Food Doctor Wholesome Pots

posted in: Food & Drink, Review | 2

As winter sets in what we eat during the day becomes even more important than in the summer.  Those of us who eat at work might find that a sandwich or salad just doesn’t give us what we need – we need something warm, something filling, something that isn’t chips from the local pub!  And without proper fitted kitchens in the office we rely on the kettle as our only source of heating up our food.

The Food Doctor have just released these new “Wholesome Pots”.  Much like the Pot Noodle “instant hot food” idea, these pots are full of dehydrated food that you simply add boiling water to before tucking in.

The Food Doctor Wholesome Pots

The pots contain all natural dehydrated pulses, grains, herbs, spices and vegetables meaning they are a healthy and nutritious snack.  They are full of fibre and protein, and provide slow-release energy to keep you going.

But if the thought of “bulgar wheat” doesn’t inspire you, The Food Doctor sent me one of each of the three pots to try on your behalf.  And I have to admit I was a little apprehensive.  I mean, I have been known to enjoy the odd Pot Noodle, but not for years now.  These just seem like a posh version of that – but would they be any good?

There are three flavours which I tried last week on Wednesday, Thursday and Friday:

Wednesday: Couscous and Lentil Pot with Tomatoes, Red Peppers and Cumin

This cous cous based pot took just five minutes to rehydrate, and smelt really good.  As you can see below this was a cous cous dish with bits of veg in.  It was – well – ok.  I didn’t dislike it but it wasn’t anything special – it lacked a bit of oomph or something, needed to have a stronger flavour.  I didn’t finish the pot, but what I did eat filled me up nicely until tea time  – I didn’t need to snack in the afternoon to keep me going (although it was also the day my bike was stolen, so I don’t know how hungry I’d have been anyway).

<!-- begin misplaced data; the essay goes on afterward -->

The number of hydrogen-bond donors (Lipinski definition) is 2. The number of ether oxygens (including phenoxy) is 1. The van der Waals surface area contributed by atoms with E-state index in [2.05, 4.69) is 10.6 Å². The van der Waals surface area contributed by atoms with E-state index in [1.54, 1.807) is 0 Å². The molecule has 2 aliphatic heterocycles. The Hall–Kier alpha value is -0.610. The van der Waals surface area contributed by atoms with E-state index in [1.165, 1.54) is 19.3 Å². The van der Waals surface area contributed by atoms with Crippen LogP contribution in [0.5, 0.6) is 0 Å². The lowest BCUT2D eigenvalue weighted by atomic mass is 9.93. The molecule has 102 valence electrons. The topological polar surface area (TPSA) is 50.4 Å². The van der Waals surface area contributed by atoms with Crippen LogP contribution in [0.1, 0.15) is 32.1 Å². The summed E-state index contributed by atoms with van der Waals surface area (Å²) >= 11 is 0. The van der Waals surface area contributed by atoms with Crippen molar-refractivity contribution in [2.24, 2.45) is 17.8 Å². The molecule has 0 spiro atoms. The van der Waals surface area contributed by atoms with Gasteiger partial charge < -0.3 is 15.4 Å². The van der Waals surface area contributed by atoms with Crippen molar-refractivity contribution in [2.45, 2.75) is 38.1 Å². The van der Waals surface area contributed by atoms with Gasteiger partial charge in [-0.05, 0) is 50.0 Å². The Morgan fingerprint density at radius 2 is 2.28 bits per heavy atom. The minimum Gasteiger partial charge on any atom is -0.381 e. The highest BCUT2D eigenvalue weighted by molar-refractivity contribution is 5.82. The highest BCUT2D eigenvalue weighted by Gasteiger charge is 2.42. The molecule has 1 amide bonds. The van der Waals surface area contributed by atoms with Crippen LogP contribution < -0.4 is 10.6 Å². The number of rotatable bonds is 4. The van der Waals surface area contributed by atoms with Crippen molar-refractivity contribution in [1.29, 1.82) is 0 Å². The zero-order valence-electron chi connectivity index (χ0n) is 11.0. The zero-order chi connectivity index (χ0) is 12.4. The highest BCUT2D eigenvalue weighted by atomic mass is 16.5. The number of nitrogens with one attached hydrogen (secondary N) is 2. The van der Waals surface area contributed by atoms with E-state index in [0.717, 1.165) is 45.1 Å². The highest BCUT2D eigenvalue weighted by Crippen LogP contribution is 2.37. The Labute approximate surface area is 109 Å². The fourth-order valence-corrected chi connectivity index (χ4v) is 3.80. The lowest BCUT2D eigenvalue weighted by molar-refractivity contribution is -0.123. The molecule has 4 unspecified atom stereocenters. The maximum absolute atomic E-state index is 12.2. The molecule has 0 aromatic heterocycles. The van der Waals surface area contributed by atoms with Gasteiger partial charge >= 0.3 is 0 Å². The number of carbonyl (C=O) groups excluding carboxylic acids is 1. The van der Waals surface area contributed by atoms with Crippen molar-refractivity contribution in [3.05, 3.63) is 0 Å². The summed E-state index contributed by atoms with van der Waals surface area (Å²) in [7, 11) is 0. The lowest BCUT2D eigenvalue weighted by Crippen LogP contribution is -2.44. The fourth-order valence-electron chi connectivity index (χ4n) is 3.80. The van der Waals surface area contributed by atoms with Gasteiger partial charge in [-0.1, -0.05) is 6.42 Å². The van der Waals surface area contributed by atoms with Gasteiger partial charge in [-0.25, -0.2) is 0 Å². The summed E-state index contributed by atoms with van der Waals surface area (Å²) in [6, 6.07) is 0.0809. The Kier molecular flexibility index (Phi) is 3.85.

The Food Doctor Wholesome Pot

Thursday: Bulgar Wheat and Quinoa Pot with Tomato, Black Olive and Basil

What is bulgar wheat? Absolutely no idea. I should probably find out.

I wasn’t sure about this pot – I was worried that it would lack flavour like the couscous one.  But I was wrong – this was really tasty.  The tomato and basil is nice and strong, and the bulgar wheat and quonia (despite not knowing what they actually are), were filling and gave the dish some texture.  For the second day in a row I had no hunger during the afternoon (this really isn’t like me!), and this time I had enjoyed my lunch more too.

The Food Doctor Wholesome Pot

Friday: Bulgar Wheat and Quinoa Pot with Asparagus, Leek and Mint

Still unsure what bulgar wheat is, I was less concerned about what this might taste like.  Of the three this was the one I was looking forward to trying the most anyway (they say “save the best til last”) – I liked the idea of this one with mint and leek and asparagus.

And it was indeed the nicest one of the three.  There were lots of veges alongside the bulk and carbohydrate of the bulgar wheat/quinoa (I’m assuming it’s carbs!).  As soon as I put the water in I could smell mint, and the herb really came through in the taste.  This one is absolutely the best in my opinion, and is the one I will choose in future.

The Food Doctor Wholesome Pot

The Food Doctor Wholesome Pot

The Food Doctor Wholesome Pot

A couple of things in general about these.  The fill line is on the outside of the pot (as you would expect!) but as it’s a thick card cup it’s impossible to see the line through to the inside – so one day my food was slightly wetter than another.  Also, the two bulgar wheat pots take 10 minutes once you’ve put the boiling water in, still fast for what is essentially a hot meal in a pot, but not totally instant like cuppa soup – make sure you bear this in mind when you’re working out what time to eat!

I’ll definitely be keeping a couple of these in my desk drawer for days when I really need some hot food at lunch time.  But these aren’t just good for lunch at your desk, they are great when you’re away from home (you always have a kettle in a hotel room) or if you just fancy something quick and easy in the evening.

Each pot costs £1.39 or £4.99 for four from The Food Doctor website, or for the same price (singles only) from Tesco.

2 Responses

  1. Cali (@Cali)

    Quinoa is a psuedocereal in that it’s not a true grass. It has a great nutritional profile compared with other cereals as it’s a complete protein source (all the amino acids we need which isn’t common in plant based foods) and contains around 15% protein. And has magnesium and iron. All in all a little powerhouse of a foodstuff!

    I really need to get me some of these pots so thanks for the review

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